ECAASU would like to recognize the four finalists for the 2014 Trailblazer Award. There were many qualified applicants and narrowing them down to just four was a challenging task. Thank you to all of those who nominated and applied! Pictured below are the 2014 Trailblazer Award finalists.
My name is Tarika Dalmia and I am from Alpharetta, GA. I am a first-year student at the University of Georgia, and I plan to fulfill a double major in Biology and Sociology. After graduating, I plan to attend medical school and thereafter specialize in pediatric oncology. I would also like to work for the Fulton County Court System and more specifically, as a family and child social worker. I believe that my dedication to helping others will allow me to be an effective social worker and I hope to help those in the criminal justice system that are in need of advice, guidance, or encouragement. I am the youngest of three children, with an older brother currently studying medicine and an older sister who has studied and finished law. My parents were both born and raised in India but moved to America as young adults in search of a better education and way of life. I enjoy being involved in organizations and activities that represent the Indian culture. On campus, I am active in the Indian Cultural Exchange, an organization that strives to bring the Indian community and others together through various cultural, social, and service events. Moreover, I also learn and play the Tabla, an Indian classical percussion instrument, and I try to take part in events and activities that allow me to share the beauty of the instrument with others. I hope to continue inspiring and empowering others to become involved in their local communities as well as motivating people to chase after their dreams.
I am a Vietnamese-American born and raised in Portland, Oregon. I am a first generation college student and the youngest of four children. I am a Junior at Georgetown University majoring in Human Science with a Premed concentration and I hope to attend medical school. I am the President of the Georgetown’s Vietnamese Student Association (VSA), a brother of Phi Iota Alpha Fraternity, Inc., and I conduct research on genome instability. VSA has been something that I unexpectedly became very committed to. I feel that it is very important to aid not only my fellow Vietnamese brothers, but my brothers in the AAPI and other minority communities (including different skin colors, religious background, sexual preference, socioeconomic background, disabilities, etc.) to advance and rise through disparity. VSA has become my vehicle to construct bridges between these groups and show that we share common threads.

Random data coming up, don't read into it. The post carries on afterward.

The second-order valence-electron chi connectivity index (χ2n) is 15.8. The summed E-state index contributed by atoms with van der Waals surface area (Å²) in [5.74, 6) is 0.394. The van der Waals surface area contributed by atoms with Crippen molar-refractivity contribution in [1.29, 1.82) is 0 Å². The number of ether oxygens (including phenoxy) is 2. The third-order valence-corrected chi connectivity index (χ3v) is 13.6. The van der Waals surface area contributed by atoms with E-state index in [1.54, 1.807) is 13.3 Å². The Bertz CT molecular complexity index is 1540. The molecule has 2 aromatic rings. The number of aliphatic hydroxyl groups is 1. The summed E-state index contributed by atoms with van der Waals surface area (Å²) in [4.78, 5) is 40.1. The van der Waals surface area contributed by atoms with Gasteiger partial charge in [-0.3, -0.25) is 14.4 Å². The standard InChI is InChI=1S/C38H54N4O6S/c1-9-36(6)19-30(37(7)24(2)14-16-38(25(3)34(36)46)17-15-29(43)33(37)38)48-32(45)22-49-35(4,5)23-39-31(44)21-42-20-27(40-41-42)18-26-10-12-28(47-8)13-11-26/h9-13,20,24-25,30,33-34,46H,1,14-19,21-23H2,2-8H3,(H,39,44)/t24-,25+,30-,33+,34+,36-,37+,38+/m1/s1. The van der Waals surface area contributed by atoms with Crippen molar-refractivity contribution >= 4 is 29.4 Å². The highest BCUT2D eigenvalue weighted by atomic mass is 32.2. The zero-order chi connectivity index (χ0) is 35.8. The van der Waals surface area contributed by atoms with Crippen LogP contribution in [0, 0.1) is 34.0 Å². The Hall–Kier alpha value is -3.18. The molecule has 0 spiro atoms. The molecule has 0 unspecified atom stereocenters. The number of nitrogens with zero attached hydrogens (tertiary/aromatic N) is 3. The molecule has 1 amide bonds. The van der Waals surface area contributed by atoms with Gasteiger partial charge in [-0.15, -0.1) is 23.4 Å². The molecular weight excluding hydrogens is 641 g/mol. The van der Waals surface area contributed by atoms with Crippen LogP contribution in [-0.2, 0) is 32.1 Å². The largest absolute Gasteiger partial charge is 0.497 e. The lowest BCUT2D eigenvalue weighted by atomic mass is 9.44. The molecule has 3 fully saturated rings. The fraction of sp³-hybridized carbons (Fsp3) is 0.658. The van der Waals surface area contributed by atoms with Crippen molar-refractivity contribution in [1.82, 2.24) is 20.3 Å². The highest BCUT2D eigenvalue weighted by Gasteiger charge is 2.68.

Additionally, I have become invested in the Center for Multicultural Equity & Access at Georgetown, specifically their Community Scholars Program. I participated in the program, which was geared towards helping “disadvantaged” students transition into Georgetown. Now, I try to make myself available to these students, hopefully serving to be their mentor and guideline while they navigate their journey through Georgetown.
I see so many disparities placed onto minorities - not only at Georgetown, but everywhere. It is so disheartening, but it is something that I fight against. It is an issue that I see as important and I hope that others can see that as well.
Kristina Kalaw Joyas is a New York City native of Filipina descent who has been involved with community organizing for over 10 years. She is currently the founder and Executive Director of LEGACY (Leadership Education, Guidance, And Critical thinking for the Youth). Her work is focused around mentoring student leaders and helps them gain the skill sets necessary for running efficient and ethical community organizations. LEGACY promotes collaborative efforts and envisions its leaders to work towards large scale social movements to tackle issues that specifically affect their communities. Kristina has a particular interest in working with smaller AAPI communities, seeing if the model being developed can be duplicated for groups that lack the resources to sustain effective leadership.
Kristina is currently a Grant-Making Fellow at the JCRC/Cause-NY The Queens Fellowship and working towards a degree in Fundraising Management at Columbia University, She holds a B.A. in Economics, with a minor in Studio Art from Stony Brook University and has held professional internships for the Asian and Asian American Studies Program in the Charles B. Wang Center at and the Institute of International Legal Studies at the University of the Philippines, College of Law. She is an active sister of AF3IRM promoting education and social activism on issues pertaining to transnational women.
Aside from school, her fellowship program, and LEGACY Kristina is a single mother raising her strikingly intelligent and beautiful 2 year old daughter named Katerina Valentine. They live together in Queens, NY.
Kim Soun Ty is a second generation Cambodian American woman of refugee parents from Dorchester, Massachusetts. She is currently a fourth year student at the University of Massachusetts Boston studying Asian American Studies and Sociology. Through the Asian American Studies courses and her past experiences as an urban youth growing up in Dorchester, she has been able to apply what she has learned to her work with urban Chinese American and Cambodian American youths. The struggles Kim and her family have faced growing up as a daughter of refugee parents has shown her the importance of higher education, especially for Cambodian Americans. Kim hopes to continue her education and to become an ethnic studies professor in the future, impacting Asian American students to continue to help the growth and development of Asian American communities.